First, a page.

–Lee Goff

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A Call to Arms.

The church has been usurped to be used for political means.  This CAN NOT stand.

If you think that Chick-Fil-A day was just about Free Speech, you have been misled.  We cannot trust those who pose as authorities in our faith, the faith has been compromised.  Mike Huckabee stated that Chick-Fil-A day was about “basic fairness” and that people needed to “stop being afraid someone might have a different view than them.”  Huckabee, and others speaking similarly to him, posed the whole debate as if it was just about free speech.  The dialogue portrayed liberals as intolerant people who want to quash the conservative voice because they didn’t want anyone disagreeing with them.  The issue was made primarily about Cathy’s affirmative statement towards “traditional” marriage.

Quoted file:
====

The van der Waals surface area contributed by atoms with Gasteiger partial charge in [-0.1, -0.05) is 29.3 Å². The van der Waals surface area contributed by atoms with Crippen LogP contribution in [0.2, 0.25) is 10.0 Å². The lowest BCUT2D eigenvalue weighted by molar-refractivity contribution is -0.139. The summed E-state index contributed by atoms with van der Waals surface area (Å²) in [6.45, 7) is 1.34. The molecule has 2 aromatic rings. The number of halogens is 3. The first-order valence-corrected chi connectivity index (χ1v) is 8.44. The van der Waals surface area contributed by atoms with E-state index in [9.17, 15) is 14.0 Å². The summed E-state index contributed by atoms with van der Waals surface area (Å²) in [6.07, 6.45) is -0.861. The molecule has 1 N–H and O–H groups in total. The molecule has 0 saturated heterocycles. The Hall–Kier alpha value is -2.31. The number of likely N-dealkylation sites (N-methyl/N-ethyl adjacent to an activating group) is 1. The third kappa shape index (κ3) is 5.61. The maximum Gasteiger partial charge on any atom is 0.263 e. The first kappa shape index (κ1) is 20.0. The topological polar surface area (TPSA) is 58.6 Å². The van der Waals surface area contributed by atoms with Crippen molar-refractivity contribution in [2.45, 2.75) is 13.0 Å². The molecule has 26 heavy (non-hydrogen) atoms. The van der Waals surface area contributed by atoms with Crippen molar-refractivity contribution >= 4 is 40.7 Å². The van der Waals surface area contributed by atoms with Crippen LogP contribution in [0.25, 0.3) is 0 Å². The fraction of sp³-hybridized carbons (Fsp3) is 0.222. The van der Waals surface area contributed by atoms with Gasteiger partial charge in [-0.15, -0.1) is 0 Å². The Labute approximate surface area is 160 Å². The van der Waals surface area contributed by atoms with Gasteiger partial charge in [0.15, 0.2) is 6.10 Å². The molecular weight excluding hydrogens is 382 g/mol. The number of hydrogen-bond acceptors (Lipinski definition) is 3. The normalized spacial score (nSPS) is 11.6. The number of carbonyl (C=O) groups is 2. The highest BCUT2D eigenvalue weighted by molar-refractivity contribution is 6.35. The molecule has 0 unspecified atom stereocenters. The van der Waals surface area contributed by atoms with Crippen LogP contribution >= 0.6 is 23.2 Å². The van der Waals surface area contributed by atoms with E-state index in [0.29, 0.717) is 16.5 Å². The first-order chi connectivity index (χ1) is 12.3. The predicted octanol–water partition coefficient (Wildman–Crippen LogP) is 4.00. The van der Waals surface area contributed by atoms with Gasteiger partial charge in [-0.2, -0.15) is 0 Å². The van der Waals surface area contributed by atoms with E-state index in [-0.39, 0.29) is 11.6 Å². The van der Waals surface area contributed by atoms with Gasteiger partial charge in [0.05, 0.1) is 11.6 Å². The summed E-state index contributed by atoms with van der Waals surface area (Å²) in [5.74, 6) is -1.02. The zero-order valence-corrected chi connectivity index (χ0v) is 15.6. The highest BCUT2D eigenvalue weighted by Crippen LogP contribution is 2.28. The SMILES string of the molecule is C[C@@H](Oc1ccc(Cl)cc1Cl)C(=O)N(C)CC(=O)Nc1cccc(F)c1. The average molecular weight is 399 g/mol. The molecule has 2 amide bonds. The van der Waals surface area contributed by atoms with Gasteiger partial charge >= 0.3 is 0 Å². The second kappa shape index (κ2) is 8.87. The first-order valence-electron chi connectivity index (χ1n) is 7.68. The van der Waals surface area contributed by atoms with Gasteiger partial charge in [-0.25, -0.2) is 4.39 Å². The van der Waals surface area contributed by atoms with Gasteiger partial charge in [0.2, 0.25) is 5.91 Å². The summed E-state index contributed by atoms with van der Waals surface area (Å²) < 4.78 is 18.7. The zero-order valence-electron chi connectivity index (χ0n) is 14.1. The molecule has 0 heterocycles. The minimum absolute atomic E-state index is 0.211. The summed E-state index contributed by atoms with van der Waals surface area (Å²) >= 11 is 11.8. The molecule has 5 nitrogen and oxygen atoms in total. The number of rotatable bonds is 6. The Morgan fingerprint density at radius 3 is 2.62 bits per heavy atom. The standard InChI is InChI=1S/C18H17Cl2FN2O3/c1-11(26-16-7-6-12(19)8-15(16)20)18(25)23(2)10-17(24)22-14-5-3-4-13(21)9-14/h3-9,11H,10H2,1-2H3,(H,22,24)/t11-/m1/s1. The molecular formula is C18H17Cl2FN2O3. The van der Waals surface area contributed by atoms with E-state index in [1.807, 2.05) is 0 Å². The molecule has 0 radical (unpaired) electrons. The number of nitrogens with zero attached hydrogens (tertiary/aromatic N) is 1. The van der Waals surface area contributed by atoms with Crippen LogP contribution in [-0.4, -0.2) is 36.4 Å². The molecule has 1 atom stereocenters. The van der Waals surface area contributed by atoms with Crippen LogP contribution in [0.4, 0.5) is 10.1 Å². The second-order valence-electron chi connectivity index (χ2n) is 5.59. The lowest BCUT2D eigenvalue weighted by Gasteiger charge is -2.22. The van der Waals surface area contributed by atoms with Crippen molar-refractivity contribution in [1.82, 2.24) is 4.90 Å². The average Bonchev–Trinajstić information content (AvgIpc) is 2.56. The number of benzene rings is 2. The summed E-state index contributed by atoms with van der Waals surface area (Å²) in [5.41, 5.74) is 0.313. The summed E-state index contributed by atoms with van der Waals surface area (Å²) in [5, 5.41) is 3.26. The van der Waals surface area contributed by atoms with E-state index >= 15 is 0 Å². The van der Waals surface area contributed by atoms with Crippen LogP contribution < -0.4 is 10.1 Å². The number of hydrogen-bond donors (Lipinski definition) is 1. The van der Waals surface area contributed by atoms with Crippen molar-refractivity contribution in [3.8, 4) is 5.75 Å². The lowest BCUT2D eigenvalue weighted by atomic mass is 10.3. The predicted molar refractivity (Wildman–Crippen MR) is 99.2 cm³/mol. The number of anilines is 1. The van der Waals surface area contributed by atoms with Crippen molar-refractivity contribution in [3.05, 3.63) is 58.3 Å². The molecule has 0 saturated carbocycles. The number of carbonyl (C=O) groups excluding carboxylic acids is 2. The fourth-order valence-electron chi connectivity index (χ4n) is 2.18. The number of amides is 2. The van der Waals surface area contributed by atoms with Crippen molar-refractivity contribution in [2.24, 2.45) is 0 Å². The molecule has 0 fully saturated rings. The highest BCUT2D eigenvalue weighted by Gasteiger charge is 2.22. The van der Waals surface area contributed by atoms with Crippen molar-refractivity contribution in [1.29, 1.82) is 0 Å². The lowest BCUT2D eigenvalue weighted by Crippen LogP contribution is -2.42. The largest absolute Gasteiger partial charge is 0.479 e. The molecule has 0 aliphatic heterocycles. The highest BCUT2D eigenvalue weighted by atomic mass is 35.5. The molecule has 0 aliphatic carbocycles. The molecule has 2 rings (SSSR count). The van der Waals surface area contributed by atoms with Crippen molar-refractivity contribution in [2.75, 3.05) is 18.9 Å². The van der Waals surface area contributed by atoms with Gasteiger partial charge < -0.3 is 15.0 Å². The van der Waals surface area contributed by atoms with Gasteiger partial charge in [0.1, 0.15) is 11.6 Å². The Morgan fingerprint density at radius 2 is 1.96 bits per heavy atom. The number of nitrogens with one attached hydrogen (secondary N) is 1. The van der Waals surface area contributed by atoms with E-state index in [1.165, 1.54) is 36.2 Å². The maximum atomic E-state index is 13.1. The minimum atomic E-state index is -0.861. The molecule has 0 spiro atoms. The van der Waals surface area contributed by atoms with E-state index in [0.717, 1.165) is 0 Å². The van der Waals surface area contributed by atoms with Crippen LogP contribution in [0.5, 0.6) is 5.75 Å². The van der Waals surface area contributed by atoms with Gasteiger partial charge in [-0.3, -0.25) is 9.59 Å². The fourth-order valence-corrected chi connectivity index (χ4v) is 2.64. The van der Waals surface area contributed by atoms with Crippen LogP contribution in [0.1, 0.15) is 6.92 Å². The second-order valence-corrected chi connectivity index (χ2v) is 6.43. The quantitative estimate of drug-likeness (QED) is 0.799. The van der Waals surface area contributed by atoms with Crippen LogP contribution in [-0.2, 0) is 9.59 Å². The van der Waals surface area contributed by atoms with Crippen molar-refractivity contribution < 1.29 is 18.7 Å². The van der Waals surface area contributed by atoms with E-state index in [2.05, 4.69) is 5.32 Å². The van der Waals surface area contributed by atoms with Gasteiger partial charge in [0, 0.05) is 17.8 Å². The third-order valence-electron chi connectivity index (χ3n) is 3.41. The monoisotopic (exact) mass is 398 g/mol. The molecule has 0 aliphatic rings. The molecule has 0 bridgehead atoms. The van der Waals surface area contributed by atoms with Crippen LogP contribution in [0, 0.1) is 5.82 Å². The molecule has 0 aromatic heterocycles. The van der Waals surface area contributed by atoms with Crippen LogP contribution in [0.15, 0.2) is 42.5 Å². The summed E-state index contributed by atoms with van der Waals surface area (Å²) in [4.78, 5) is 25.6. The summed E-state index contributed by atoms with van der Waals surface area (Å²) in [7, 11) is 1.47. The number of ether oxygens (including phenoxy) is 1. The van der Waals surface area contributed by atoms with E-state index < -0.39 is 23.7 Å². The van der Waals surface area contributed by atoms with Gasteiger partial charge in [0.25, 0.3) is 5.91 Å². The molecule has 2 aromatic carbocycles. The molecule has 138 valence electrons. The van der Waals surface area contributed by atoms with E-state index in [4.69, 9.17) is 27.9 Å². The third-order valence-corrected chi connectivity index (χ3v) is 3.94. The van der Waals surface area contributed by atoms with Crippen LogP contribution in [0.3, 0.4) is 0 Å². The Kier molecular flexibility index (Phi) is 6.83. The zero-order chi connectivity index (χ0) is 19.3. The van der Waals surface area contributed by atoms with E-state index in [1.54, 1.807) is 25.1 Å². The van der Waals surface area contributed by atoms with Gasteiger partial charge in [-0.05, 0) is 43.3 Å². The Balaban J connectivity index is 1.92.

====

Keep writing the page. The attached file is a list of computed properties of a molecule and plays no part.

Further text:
Many liberals, sadly, played into that hand just enough to make Cathy’s supporter’s argument for them, which is tragic.

The issue was never about Cathy’s personal views.  The issue, for the gay community, was always about where he spent the WinShape foundation’s cash, the WinShape foundation being funded by Chick-Fil-A’s money.

That issue is inarguable, and central to the topic of Christianity being co-opted for political means.